Written By Masters Student at Lund University
About 34% of the world’s population (about 2.4 billion) uses the Internet daily (Internetworldstats.com). Of those, for example, 955 million are active users on Facebook that spend on average 6 hours and 35 minutes per month there and 58% return to the website every day. (Pring, 2012)
Having in mind those statistics, reaching customers though the medium they spend most of their time on is essential. Thus companies can no longer ignore the importance of using social media platforms to enhance their brand. Even if they do not want it, customers are there and are using and changing the image of their brands every second. However, about 55% of the companies do not respond to comments on Twitter and Facebook mainly because they do not have a process in place to do so (Mediabistro.com).
By why should companies develop their brands through social media? Being present is an enormous opportunity to reach millions of potential customer fast, use consumer generated feedback to improve your products and brands, thus increasing the brand awareness quickly and if applied successfully increase the value of a company’s brand. On a study of 60 Facebook marketing campaigns, 49% of the companies reported a ROI of more than five times (Internetworldstats.com).
However, branding through social media poses many challenges and uncertainties to marketers. Some those are, how to successfully create our brand online, what social media platforms to use, what will the return on investment be, who are the new customers we talk to online.
Employing old offline methods to the internet world is definitely not the answer to approach the new customer in the Internet era. Marketers should learn how to do it right. And the best way to learn something new is by learning from the positive and negative experience of others.
Below is a review of the current theories regarding branding through social media. In the second section, some successful and failed cases of companies that used social media to enhance their brands will be discussed. Finally a discussion on the challenges and opportunities that companies might face when branding through social media will follow. And we will conclude with some best practices tips.
Thus the purpose of this paper is to discuss the opportunities and challenges of using social media to enhance a company brand and provide some best practices and things to avoid on the basis of real-life examples.
According to AMA a brand is: “name, term, design, symbol, or any other feature that identifies one seller's good or service as distinct from those of other sellers” (Marketingpower.com). The traditional view on what branding is in marketing is that it is a process in which a product or service is presented in such a way that it creates a unique value for the customer and serves their needs in the best possible way (Chernatony, 2003).
In the early days of the internet (Web 1.0) companies tried to copy the working offline branding model to the internet (Meyers, 2001), which created static websites that did not interact with the customers in any way (de Chernatony, 2001). It was a one-way communication model in which marketers tried to control and dictate how their brands should be perceived by the customers.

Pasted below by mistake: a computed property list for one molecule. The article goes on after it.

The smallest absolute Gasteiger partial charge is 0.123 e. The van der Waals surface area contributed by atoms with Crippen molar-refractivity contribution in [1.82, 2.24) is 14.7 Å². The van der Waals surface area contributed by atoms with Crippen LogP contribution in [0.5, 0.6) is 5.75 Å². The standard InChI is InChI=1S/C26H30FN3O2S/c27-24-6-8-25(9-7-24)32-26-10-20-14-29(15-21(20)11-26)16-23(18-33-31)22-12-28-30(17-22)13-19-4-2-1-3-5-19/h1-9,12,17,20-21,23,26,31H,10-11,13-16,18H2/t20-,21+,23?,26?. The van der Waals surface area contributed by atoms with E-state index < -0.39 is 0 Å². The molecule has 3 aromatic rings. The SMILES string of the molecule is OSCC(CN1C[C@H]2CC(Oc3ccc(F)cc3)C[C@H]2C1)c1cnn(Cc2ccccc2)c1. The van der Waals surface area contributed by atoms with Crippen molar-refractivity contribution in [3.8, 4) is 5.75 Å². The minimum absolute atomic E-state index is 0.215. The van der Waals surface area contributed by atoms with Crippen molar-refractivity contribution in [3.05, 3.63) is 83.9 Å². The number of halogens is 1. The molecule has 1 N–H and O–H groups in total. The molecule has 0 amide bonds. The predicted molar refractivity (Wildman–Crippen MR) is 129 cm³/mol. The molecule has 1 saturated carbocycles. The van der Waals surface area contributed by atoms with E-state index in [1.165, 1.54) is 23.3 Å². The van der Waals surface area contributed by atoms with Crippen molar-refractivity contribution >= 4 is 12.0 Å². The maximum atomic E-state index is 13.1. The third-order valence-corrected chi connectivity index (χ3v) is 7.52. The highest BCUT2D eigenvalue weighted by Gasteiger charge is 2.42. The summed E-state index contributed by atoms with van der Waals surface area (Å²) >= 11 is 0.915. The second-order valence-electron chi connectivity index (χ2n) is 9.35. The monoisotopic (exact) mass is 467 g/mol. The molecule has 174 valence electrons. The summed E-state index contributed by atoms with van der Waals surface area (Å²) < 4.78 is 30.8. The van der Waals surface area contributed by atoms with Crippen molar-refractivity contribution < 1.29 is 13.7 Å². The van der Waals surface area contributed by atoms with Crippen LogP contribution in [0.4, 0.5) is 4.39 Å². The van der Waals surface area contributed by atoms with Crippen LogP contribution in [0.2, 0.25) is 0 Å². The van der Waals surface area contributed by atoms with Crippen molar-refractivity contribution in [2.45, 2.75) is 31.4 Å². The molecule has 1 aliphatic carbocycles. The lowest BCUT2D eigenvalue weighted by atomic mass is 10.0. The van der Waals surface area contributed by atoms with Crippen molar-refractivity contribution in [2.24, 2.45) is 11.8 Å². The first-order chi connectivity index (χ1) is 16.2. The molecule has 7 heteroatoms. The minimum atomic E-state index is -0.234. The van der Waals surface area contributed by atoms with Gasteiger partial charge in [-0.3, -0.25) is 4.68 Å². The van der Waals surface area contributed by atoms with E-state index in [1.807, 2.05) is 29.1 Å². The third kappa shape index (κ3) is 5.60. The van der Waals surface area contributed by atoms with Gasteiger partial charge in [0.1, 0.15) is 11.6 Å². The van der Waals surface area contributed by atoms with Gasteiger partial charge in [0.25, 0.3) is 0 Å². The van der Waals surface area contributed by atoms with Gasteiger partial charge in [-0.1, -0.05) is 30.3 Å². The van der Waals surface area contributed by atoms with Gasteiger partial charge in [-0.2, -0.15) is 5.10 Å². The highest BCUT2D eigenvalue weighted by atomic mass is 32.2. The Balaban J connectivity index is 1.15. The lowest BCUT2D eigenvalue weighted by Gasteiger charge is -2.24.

However, many failure cases have shown that mimicking the offline branding efforts to the internet is not successful. The new Web 2.0 Internet facilitates an open dialogue through a two-way communication between the company, the consumer, the employers, and the competitors. Consumers no longer visit a company’s website to gather information but turn to their peers for advice and recommendations. Thus word of mouth has an even greater impact online with an ability to reach millions of people within matters of hours and days and have a direct impact on sales (Armellini, 2009).
This all has led to new customers of the Internet era that are co-creators in the process of brand image creation (Vargo, 2004). And they have completely different expectation from companies and their products: customization, personalization, being part of a community, using various communication channels, various options for comparisons and increased choice and a higher demand for better value for their money (Wind, 2008; Pires, 2006).
The current literature on social media branding presents companies with three possible approached when dealing with internet branding. First one is to use the social media capabilities at its basics meaning to use it to generate customer insights, try to make viral campaigns but be ready to protect the brand in case it backfires, communicate with customer while following the rules and always stay ethical and true to your brand identity. And the way to do all that is to first get the basic connection between your brand identity and brand image straight and correct before going to the social media (Barwise, 2010).
A second option is to empower consumers to co-create the brand through the so called open source branding. In this sense the brand manager lets consumers participate through discussion, games, forums, blogs and new product ideas and feedback participate in the process of brand creation. This is a method of letting customer play the game of branding with their own rules (Fournier, 2011).
The third option is to let the customer be the leader of the show so to say. In this sense the role of the brand manager is to be responsible for the general brand image, help dissolve tensions within customer and navigate the brand. A successful companies that employee this method is Unilever with its brand Dove (Singh, 2012).